I have some sympathy with what you're saying. We were 'armchair investors' 15 years ago but had our fingers burnt. Dabbling today just isn't enough. I'm not saying accidental landlords can't step up to meet all the requirements with the right support, clearly some do. However, it's more about becoming a professional, able to meet all the legislation (100 + pieces!), regard tenants as clients with a view to developing a respectful long term relationship, (if they want a long tenancy).
I used to object to landlord associations pushing for landlords to become accredited, but since doing the course with the NLA I've changed my view. It's just one way to show you're serious about how you run your business and the time you put into professional development.
I realise not everyone will agree with me, but I really do believe times have changed. If you don't develop the knowledge, gain enough experience, have the right support in place, then it's just a question of time before something comes along to trip you up. All the government tactics confirm this. They want landlords to clean up their act. BTW, PT is probably the best source of info, advice, support I've come across. Smart Landlord is the latest gem, what's next.........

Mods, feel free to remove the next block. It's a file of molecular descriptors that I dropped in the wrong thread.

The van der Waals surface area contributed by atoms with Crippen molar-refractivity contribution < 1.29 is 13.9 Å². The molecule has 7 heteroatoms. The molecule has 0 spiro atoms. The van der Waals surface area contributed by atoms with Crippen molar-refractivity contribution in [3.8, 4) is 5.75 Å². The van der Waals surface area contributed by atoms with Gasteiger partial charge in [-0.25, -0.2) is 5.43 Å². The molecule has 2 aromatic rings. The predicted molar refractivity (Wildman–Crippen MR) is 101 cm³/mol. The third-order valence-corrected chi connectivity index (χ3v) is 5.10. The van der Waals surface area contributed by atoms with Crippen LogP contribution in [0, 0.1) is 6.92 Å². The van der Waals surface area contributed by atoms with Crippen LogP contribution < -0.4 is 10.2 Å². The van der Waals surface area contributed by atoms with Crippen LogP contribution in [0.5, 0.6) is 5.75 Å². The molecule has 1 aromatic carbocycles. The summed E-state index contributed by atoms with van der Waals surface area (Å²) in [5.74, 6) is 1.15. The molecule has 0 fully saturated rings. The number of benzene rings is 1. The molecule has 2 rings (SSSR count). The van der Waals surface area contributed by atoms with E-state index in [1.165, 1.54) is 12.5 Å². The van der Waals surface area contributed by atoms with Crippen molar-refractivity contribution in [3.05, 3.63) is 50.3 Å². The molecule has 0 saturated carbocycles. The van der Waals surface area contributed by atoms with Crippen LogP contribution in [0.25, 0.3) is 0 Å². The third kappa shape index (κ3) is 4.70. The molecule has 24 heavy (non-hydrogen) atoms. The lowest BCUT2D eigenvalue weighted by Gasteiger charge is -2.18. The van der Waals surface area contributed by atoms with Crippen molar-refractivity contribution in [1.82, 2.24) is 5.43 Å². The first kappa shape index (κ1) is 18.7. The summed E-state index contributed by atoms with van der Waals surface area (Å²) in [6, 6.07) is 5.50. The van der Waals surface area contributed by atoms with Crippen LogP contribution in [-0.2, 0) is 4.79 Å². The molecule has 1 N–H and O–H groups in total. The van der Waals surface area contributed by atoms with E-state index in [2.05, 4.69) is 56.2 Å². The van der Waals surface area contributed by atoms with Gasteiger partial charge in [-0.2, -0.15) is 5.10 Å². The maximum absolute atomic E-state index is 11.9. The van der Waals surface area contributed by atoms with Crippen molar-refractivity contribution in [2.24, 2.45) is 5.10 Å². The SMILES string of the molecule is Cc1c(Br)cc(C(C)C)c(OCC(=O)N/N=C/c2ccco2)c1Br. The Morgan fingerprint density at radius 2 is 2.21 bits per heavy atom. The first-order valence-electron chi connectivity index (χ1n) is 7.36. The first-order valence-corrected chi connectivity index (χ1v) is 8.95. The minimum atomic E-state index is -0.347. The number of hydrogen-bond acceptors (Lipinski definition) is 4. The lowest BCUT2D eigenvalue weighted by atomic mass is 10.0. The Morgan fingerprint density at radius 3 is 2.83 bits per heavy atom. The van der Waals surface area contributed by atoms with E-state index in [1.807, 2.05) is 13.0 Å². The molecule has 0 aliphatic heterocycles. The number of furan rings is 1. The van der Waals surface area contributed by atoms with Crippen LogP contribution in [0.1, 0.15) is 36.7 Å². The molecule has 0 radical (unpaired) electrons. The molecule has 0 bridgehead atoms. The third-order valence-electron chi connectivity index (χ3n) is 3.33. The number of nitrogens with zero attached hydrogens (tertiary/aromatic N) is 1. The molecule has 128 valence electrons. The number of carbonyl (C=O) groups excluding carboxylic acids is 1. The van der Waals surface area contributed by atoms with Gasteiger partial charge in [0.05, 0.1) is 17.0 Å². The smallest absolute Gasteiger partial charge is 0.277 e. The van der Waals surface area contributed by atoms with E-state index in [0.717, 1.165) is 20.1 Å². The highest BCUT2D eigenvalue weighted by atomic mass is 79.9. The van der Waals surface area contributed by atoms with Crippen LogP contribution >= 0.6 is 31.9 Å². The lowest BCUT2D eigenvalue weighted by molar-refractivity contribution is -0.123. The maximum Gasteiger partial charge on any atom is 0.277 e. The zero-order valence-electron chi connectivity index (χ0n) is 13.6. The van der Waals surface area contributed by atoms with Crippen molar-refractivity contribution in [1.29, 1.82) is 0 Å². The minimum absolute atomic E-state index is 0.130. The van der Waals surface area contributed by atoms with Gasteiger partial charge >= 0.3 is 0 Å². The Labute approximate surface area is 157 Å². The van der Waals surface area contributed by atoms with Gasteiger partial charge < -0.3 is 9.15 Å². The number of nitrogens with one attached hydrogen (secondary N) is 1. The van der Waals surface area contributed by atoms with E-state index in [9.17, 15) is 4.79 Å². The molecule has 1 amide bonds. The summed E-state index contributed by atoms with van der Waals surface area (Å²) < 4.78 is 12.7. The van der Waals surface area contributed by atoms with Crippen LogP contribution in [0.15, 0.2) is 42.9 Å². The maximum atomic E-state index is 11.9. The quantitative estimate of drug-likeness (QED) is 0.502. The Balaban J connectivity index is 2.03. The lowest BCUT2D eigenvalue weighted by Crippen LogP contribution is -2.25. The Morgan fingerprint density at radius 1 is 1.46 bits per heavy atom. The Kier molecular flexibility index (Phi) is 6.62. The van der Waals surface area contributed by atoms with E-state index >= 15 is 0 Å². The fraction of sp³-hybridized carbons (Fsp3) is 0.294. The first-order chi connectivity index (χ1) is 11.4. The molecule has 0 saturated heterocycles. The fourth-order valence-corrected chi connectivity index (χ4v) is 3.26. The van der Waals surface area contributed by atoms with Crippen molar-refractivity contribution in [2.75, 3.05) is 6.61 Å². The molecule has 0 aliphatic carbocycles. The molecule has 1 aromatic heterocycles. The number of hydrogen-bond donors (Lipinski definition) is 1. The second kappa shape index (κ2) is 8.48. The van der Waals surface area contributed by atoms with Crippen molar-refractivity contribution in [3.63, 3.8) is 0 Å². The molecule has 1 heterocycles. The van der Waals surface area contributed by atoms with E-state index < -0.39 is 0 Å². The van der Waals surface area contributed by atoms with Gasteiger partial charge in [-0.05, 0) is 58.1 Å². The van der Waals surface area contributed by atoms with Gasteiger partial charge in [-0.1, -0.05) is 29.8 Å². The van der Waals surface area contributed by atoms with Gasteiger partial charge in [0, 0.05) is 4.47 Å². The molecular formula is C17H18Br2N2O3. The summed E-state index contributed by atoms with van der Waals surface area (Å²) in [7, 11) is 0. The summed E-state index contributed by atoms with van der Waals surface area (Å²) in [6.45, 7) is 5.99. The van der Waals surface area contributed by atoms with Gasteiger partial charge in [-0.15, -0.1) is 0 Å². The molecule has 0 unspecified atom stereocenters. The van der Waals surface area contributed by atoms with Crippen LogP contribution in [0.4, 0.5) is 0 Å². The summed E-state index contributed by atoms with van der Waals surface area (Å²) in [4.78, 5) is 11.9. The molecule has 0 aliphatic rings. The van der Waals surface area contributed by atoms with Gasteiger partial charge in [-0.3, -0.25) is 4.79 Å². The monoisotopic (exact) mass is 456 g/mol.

I generally agree with you. Government changes are making the sector far more difficult.
My first decision was that I don't want direct ownership. My second was that I don't want to use an AST. These two decisions have significantly reduced the opportunities available to me, but have also significantly reduced the legislation that will affect me.